Will self-driving cars reduce emissions—or actually increase them?

Self-driving cars are often touted to be green. The assumption is that by eliminating congestion and driving more efficiently, they will reduce carbon emissions. That is all true. But by making driving easier and more convenient, they might make us rely on them more, negating their environmental benefits and in the worst case even increasing emissions, a new study says.

Automation by itself might not significantly affect emissions, but it would trigger many changes in the road transportation system that do have a carbon impact, according to authors of a study published in Transportation Research Part A. The net effect on emissions depends on an array of factors. “Automation might plausibly reduce road transport greenhouse gas emissions and energy use by nearly half—or nearly double them—depending on which effects come to dominate,” they write.

Carmakers and technology companies like Tesla, Volvo, Google, Apple and Uber are investing heavily in self-driving vehicles. Experts predict that driverless cars could be on urban and rural roads within the next 10–20 years.

This study by researchers at the University of Leeds in the UK, University of Washington in Seattle, and Oak Ridge National Laboratory in Tennessee is the first to assess the system-wide energy impact of automated vehicles. The team analyzed several mechanisms that could affect the energy intensity of car and truck use, depending on various levels of automation.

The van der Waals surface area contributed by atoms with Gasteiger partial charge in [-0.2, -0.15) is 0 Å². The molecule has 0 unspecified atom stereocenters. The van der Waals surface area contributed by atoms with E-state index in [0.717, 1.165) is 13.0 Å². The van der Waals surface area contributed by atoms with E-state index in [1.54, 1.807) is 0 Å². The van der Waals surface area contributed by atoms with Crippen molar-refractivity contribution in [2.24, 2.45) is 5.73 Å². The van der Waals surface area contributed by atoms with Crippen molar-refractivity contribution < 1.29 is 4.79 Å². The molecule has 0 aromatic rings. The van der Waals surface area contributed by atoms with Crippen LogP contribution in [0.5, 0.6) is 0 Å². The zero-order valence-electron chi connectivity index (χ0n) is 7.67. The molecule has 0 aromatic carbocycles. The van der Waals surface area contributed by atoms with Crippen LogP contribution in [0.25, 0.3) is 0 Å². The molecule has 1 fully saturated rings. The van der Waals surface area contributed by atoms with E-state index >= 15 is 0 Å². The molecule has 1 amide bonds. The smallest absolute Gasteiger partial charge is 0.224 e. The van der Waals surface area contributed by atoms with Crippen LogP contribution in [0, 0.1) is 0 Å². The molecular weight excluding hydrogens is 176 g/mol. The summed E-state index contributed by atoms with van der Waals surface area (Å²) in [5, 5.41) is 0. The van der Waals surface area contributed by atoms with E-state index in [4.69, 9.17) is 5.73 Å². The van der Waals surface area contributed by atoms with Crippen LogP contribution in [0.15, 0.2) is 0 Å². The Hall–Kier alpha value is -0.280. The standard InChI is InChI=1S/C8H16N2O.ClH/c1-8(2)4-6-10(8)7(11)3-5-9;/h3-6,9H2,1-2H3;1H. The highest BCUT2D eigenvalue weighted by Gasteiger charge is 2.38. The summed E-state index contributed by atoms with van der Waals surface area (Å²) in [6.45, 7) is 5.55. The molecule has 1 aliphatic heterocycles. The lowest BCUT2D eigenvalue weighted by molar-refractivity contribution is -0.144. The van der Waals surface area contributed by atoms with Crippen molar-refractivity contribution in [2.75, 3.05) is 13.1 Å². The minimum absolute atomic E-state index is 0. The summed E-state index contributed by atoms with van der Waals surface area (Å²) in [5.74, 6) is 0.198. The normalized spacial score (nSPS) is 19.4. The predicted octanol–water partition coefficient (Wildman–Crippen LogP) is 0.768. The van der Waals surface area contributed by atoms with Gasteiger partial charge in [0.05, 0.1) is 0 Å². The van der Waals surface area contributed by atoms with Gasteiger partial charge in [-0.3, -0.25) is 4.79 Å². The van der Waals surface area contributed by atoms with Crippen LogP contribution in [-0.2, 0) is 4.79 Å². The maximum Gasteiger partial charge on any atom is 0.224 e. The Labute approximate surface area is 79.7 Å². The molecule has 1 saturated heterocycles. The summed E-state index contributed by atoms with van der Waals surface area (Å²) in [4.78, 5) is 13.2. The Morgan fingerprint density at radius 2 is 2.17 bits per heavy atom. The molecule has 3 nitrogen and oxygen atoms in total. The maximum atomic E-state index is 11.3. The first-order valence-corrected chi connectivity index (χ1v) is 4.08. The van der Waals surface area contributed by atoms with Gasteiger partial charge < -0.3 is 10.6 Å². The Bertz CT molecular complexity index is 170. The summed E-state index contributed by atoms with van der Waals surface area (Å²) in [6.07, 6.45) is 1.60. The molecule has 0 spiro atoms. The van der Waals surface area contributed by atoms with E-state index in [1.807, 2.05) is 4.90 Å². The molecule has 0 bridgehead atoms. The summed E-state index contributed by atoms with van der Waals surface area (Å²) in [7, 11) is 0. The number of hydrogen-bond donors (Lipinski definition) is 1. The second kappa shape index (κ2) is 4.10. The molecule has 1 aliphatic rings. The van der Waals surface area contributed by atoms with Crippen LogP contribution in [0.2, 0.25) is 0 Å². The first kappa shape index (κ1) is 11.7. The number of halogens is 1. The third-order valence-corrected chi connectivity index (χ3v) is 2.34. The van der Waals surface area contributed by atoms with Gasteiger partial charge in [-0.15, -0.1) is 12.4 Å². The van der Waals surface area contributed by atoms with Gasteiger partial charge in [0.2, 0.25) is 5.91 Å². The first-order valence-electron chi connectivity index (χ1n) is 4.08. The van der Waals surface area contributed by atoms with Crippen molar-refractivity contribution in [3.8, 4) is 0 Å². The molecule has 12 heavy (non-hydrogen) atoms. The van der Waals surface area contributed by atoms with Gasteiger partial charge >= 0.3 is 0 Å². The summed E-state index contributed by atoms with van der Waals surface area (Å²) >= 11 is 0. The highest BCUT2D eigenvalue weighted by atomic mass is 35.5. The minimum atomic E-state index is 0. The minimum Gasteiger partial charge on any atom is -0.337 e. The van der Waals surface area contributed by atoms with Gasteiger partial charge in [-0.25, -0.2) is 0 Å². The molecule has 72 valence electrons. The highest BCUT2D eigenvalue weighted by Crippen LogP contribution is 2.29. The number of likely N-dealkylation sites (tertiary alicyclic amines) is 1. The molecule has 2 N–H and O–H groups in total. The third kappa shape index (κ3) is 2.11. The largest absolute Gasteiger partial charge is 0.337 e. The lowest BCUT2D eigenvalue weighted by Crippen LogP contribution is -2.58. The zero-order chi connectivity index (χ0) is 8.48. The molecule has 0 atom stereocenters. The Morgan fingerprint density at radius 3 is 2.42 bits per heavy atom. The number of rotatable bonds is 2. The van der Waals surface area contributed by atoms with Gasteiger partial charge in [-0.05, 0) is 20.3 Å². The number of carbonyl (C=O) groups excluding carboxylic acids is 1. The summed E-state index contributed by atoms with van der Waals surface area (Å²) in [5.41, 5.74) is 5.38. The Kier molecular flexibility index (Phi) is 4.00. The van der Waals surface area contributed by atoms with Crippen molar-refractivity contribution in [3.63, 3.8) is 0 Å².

They found that vehicle automation may reduce the vehicle travel emissions by making driving more efficient, facilitating a shift away from individual car ownership, and altering the size, weight, and efficiency of vehicles.

Driving in tight formation to reduce aerodynamic energy consumption could result in a 4–25 percent reduction. A switch to lighter cars because of reduced crash risks could reduce energy consumption by up to 23 percent. Surprisingly, improving traffic flow and reducing congestion, often thought of as a key advantage of autonomous cars, will only cut up to 4 percent of energy use.

But several factors could increase energy use and carbon emissions, the researchers estimate. People choosing highly automated cars—in which they could work or socialize more easily—over shared transport would lead to a 5–60 percent increase in energy consumption. Self-driving cars will also allow more elderly and people with disabilities to drive, resulting in an estimated 2–10 percent increase. Higher highway speeds and demand for more equipment such as TVs in cars would also make them more energy-intensive.

“There is lots of hype around self-driving cars, much of it somewhat utopian in nature,” said Don MacKenzie, a professor of civil and environmental engineering at the University of Washington, in a press release. “But there are likely to be positives and negatives. By taking a clear-eyed view, we can design and implement policies to maximize the benefits and minimize the downsides of automated vehicles.” – Prachi Patel | 3 March 2016

Source: Wadud, Z, MacKenzie, D and Leiby, P (2016) Help or hindrance? The travel, energy and carbon impact of highly automated vehicles. Transportation Research Part A: Policy and Practice doi:10.1016/j.tra.2015.12.001

Header image via Rinspeed

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